January’s partisan count of the 7,383 state legislators across the United States shows 52.2% of all state legislators are Republicans and 46.8% are Democrats, which is consistent with December 2019.
Also as of the end of January, Republicans hold a majority in 59 state legislative chambers, and Democrats hold the majority in 39 chambers. One chamber (Alaska’s state House) has a power-sharing agreement between the two parties.
Altogether, there are 1,972 state senate and 5,411 state house offices. Republicans held 1,085 state senate seats—up seven seats from December—and 2,771 state house seats—up three seats from last month. Democrats held 3,452 of the 7,383 state legislative seats—874 state Senate seats (down two seats) and 2,568 state House seats (the same as last month). Independent or third-party legislators held 34 seats. There were 41 vacant seats—a decrease of 16 vacancies since December.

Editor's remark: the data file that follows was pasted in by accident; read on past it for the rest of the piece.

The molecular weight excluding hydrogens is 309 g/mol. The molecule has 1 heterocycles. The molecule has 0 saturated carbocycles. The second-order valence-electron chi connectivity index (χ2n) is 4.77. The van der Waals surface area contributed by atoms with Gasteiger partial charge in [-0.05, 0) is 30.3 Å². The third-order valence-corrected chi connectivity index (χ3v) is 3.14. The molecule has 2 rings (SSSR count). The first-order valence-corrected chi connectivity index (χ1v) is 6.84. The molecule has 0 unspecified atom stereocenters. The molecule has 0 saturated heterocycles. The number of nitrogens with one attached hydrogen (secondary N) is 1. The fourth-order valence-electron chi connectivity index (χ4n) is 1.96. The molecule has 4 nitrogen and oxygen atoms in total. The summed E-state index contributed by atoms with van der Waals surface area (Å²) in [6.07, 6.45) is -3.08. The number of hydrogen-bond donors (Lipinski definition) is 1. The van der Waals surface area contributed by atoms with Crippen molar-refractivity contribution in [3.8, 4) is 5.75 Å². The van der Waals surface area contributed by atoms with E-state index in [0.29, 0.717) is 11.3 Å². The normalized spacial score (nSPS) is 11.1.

At the time of the 2018 elections, 7,280 state legislators were affiliated with either the Republican or Democratic parties. There were 3,257 Democratic state legislators, 4,023 Republican state legislators, 35 independent or third-party state legislators, and 68 vacancies.
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